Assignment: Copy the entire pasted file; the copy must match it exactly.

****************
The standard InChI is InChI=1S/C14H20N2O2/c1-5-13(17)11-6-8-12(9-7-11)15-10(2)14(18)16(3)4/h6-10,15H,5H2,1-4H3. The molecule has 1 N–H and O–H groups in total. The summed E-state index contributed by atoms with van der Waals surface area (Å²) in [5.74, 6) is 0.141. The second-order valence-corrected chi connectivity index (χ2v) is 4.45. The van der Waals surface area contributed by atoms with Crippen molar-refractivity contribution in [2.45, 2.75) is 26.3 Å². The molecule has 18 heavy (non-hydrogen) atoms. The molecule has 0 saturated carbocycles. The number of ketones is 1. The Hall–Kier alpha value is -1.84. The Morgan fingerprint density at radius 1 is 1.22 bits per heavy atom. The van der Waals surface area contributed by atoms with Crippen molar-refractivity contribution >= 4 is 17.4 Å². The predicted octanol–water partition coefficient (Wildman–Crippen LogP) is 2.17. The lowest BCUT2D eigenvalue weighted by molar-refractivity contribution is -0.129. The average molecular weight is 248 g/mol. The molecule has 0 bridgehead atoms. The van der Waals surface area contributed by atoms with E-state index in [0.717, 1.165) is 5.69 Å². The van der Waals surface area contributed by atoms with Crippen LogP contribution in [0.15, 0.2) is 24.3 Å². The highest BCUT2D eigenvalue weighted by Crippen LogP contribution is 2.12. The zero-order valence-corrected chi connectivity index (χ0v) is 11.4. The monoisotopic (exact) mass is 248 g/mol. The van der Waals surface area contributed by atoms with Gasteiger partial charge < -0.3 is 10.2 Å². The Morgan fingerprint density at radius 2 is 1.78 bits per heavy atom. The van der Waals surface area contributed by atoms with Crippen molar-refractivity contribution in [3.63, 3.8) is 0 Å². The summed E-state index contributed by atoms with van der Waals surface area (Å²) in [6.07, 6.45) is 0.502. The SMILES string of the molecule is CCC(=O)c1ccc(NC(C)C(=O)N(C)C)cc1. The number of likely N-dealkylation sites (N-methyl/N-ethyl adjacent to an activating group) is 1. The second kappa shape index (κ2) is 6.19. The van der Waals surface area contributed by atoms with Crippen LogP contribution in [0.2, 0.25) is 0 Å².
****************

The standard InChI is InChI=1S/C14H20N2O2/c1-5-13(17)11-6-8-12(9-7-11)15-10(2)14(18)16(3)4/h6-10,15H,5H2,1-4H3. The molecule has 1 N–H and O–H groups in total. The summed E-state index contributed by atoms with van der Waals surface area (Å²) in [5.74, 6) is 0.141. The second-order valence-corrected chi connectivity index (χ2v) is 4.45. The van der Waals surface area contributed by atoms with Crippen molar-refractivity contribution in [2.45, 2.75) is 26.3 Å². The molecule has 18 heavy (non-hydrogen) atoms. The molecule has 0 saturated carbocycles. The number of ketones is 1. The Hall–Kier alpha value is -1.84. The Morgan fingerprint density at radius 1 is 1.22 bits per heavy atom. The van der Waals surface area contributed by atoms with Crippen molar-refractivity contribution >= 4 is 17.4 Å². The predicted octanol–water partition coefficient (Wildman–Crippen LogP) is 2.17. The lowest BCUT2D eigenvalue weighted by molar-refractivity contribution is -0.129. The average molecular weight is 248 g/mol. The molecule has 0 bridgehead atoms. The van der Waals surface area contributed by atoms with E-state index in [0.717, 1.165) is 5.69 Å². The van der Waals surface area contributed by atoms with Crippen LogP contribution in [0.15, 0.2) is 24.3 Å². The highest BCUT2D eigenvalue weighted by Crippen LogP contribution is 2.12. The zero-order valence-corrected chi connectivity index (χ0v) is 11.4. The monoisotopic (exact) mass is 248 g/mol. The van der Waals surface area contributed by atoms with Gasteiger partial charge < -0.3 is 10.2 Å². The Morgan fingerprint density at radius 2 is 1.78 bits per heavy atom. The van der Waals surface area contributed by atoms with Crippen molar-refractivity contribution in [3.63, 3.8) is 0 Å². The summed E-state index contributed by atoms with van der Waals surface area (Å²) in [6.07, 6.45) is 0.502. The SMILES string of the molecule is CCC(=O)c1ccc(NC(C)C(=O)N(C)C)cc1. The number of likely N-dealkylation sites (N-methyl/N-ethyl adjacent to an activating group) is 1. The second kappa shape index (κ2) is 6.19. The van der Waals surface area contributed by atoms with Crippen LogP contribution in [0.2, 0.25) is 0 Å².